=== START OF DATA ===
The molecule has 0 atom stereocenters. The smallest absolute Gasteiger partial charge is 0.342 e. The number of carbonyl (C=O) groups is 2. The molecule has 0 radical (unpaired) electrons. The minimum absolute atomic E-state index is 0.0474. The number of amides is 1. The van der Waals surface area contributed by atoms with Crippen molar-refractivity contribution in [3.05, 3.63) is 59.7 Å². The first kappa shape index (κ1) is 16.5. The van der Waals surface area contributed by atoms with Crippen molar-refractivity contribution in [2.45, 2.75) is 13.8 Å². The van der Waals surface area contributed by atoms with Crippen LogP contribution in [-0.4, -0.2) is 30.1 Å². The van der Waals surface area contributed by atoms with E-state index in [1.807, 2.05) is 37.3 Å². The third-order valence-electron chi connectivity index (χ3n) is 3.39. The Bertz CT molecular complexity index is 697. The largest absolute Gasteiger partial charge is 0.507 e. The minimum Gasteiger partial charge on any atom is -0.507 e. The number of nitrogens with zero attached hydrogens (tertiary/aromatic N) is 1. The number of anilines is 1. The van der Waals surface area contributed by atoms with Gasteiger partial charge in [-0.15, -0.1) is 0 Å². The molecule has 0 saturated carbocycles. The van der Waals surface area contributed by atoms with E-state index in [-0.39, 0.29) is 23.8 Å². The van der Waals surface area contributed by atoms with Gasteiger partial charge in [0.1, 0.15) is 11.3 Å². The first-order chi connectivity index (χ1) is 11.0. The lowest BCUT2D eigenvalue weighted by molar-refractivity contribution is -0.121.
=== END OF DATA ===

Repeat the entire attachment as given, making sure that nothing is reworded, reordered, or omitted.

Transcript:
The molecule has 0 atom stereocenters. The smallest absolute Gasteiger partial charge is 0.342 e. The number of carbonyl (C=O) groups is 2. The molecule has 0 radical (unpaired) electrons. The minimum absolute atomic E-state index is 0.0474. The number of amides is 1. The van der Waals surface area contributed by atoms with Crippen molar-refractivity contribution in [3.05, 3.63) is 59.7 Å². The first kappa shape index (κ1) is 16.5. The van der Waals surface area contributed by atoms with Crippen molar-refractivity contribution in [2.45, 2.75) is 13.8 Å². The van der Waals surface area contributed by atoms with Crippen LogP contribution in [-0.4, -0.2) is 30.1 Å². The van der Waals surface area contributed by atoms with E-state index in [1.807, 2.05) is 37.3 Å². The third-order valence-electron chi connectivity index (χ3n) is 3.39. The Bertz CT molecular complexity index is 697. The largest absolute Gasteiger partial charge is 0.507 e. The minimum Gasteiger partial charge on any atom is -0.507 e. The number of nitrogens with zero attached hydrogens (tertiary/aromatic N) is 1. The number of anilines is 1. The van der Waals surface area contributed by atoms with Gasteiger partial charge in [-0.15, -0.1) is 0 Å². The molecule has 0 saturated carbocycles. The van der Waals surface area contributed by atoms with E-state index in [-0.39, 0.29) is 23.8 Å². The van der Waals surface area contributed by atoms with Gasteiger partial charge in [0.1, 0.15) is 11.3 Å². The first-order chi connectivity index (χ1) is 11.0. The lowest BCUT2D eigenvalue weighted by molar-refractivity contribution is -0.121.